So who is in the mix at this juncture?
The Yankees have to be the favorites at this point, having ample prospects to cash in for a guy like Gray. Their rotation is in tatters and they need a bit of a shot in the arm after cooling down the past few months. Gray would be just that.
The good news? The A’s are asking for “top guys” for Gray (via Jon Heyman, FanRag Sports). If a move happens, odds are the dudes headed to the farm will be dudes with that name caché. There will be plenty of shiny new toys to get you to 2018.
The bad news is that the Yankees aren’t buying it. Yet. We’ll see how the next seven days shake out. (via Joel Sherman, NY Post)
The Mariners are interested in Sonny Gray (via Mark Feinsand, MLB). The M’s window, if it’s even there, will close as stars like Robinson Cano and Nelson Cruz continue to age. Their farm system isn’t poised to replace that value in any major way. So in a way, it makes sense. Jerry Dipoto makes the A’s look like a stable organization in his trading ways, and nothing is out of the question with him at the helm.
That said, the Mariners’ system is father unimpressive. Kyle Lewis is a stud when healthy, but isn’t quite the centerpiece you’re looking for when giving up someone to the degree of Sonny. They seem unlikely.
The early favorites for Gray were the Brewers, who are presently fading in both their races for the NL Central and the A’s ace. Ken Rosenthal of Fox Sports reports that the Brewers have cooled in their pursuit, likely unwilling to part with much value at such an early stage in their contention window.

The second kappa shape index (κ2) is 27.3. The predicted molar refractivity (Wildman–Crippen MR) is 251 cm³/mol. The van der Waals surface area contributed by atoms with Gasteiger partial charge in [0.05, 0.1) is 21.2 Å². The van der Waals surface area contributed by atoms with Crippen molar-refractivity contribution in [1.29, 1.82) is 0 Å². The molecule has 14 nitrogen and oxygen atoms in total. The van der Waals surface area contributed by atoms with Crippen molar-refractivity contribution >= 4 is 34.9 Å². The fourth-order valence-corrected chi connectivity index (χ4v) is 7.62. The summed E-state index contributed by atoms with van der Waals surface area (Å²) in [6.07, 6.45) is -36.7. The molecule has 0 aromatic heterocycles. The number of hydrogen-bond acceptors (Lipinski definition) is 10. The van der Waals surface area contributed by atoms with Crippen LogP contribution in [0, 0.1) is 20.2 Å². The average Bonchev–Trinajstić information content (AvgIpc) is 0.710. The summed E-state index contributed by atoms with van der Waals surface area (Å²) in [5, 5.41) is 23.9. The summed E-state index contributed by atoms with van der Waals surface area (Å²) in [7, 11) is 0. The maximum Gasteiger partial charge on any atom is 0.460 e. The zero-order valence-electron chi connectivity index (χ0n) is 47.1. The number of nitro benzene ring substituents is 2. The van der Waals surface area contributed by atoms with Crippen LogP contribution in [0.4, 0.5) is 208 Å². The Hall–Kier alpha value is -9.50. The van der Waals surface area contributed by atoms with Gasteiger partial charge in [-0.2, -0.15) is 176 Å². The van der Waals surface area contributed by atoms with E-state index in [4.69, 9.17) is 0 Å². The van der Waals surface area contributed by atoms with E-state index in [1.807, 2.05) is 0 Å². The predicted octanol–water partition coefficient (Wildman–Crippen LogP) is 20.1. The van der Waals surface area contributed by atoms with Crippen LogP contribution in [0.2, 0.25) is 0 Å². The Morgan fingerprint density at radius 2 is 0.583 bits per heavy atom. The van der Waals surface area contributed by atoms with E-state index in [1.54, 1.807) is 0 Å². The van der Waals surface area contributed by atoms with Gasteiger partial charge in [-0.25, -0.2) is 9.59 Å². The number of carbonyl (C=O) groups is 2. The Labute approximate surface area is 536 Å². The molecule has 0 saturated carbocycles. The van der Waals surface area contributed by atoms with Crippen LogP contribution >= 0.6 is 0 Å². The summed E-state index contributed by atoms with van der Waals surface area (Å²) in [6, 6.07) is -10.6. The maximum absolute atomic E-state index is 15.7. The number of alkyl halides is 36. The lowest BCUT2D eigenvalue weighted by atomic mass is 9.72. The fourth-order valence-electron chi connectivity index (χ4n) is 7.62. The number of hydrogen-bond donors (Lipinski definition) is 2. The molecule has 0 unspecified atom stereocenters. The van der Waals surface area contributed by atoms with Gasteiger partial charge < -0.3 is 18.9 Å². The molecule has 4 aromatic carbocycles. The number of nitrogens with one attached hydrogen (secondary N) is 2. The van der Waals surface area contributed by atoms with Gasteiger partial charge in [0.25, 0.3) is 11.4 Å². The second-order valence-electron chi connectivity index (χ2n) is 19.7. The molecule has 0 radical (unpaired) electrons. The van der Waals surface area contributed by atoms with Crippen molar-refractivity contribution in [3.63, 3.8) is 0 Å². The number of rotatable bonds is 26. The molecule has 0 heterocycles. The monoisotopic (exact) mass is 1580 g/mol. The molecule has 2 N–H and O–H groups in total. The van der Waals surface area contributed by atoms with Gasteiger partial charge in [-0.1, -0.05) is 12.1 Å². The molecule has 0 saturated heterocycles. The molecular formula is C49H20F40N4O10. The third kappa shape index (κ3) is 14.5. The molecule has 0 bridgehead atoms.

The Braves are supposedly in the mix, though likely dark horses at this point (via Sherman). They’re gearing up more for the future than the present, and probably won’t want to pay the price the A’s are seeking. I just don’t see a team who isn’t in pure go-for-it mode pulling the trigger.
Apparently not content to just join our division and then turn into a massive juggernaut, the Astros are considering Gray as well. Talks have cooled, says Heyman, but there’s still time before the deadline for the Astros to decide this is their moment to go all the way in.
Speaking of the rich wanting to get richer, the Cubs want our ace too, according to Jon Morosi of MLB Network. It’s hard to envision them doubling down on giving up that many prospects, but never doubt Theo Epstein.
The final team in the mix is an excellent reminder of how these deadlines often play out: it’s the Nationals (via Morosi), who recently saw pitcher Stephen Strasburg exit with a forearm injury. After a few disappointing postseasons and a superstar departure looming over the horizon, the Nats might be inclined to go for it, and they’ve got a top-heavy system that might pique the A’s interest.
Sonny’s market briefly received some ace-level competition the last few days when Yu Darvish of the Rangers began popping up in rumors. However, the latest word has Texas “leaning toward keeping” him, says T.R. Sullivan of MLB.